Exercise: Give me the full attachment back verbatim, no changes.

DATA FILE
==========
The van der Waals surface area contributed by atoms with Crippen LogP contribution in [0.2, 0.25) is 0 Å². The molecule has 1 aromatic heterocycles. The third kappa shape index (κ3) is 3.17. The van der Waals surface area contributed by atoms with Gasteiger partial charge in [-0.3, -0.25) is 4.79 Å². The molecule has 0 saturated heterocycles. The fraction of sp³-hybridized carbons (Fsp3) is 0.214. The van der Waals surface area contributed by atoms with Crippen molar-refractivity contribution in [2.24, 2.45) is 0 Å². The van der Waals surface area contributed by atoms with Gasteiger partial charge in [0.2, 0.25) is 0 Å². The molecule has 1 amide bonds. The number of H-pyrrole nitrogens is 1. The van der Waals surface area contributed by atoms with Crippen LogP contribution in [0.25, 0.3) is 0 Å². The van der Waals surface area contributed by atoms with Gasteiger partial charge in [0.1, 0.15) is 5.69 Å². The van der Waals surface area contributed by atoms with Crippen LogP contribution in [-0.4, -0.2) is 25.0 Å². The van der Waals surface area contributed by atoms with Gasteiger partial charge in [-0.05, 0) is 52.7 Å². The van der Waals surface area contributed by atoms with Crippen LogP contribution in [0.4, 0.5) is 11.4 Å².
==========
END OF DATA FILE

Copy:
The van der Waals surface area contributed by atoms with Crippen LogP contribution in [0.2, 0.25) is 0 Å². The molecule has 1 aromatic heterocycles. The third kappa shape index (κ3) is 3.17. The van der Waals surface area contributed by atoms with Gasteiger partial charge in [-0.3, -0.25) is 4.79 Å². The molecule has 0 saturated heterocycles. The fraction of sp³-hybridized carbons (Fsp3) is 0.214. The van der Waals surface area contributed by atoms with Crippen molar-refractivity contribution in [2.24, 2.45) is 0 Å². The van der Waals surface area contributed by atoms with Gasteiger partial charge in [0.2, 0.25) is 0 Å². The molecule has 1 amide bonds. The number of H-pyrrole nitrogens is 1. The van der Waals surface area contributed by atoms with Crippen LogP contribution in [0.25, 0.3) is 0 Å². The van der Waals surface area contributed by atoms with Gasteiger partial charge in [0.1, 0.15) is 5.69 Å². The van der Waals surface area contributed by atoms with Crippen LogP contribution in [-0.4, -0.2) is 25.0 Å². The van der Waals surface area contributed by atoms with Gasteiger partial charge in [-0.05, 0) is 52.7 Å². The van der Waals surface area contributed by atoms with Crippen LogP contribution in [0.4, 0.5) is 11.4 Å².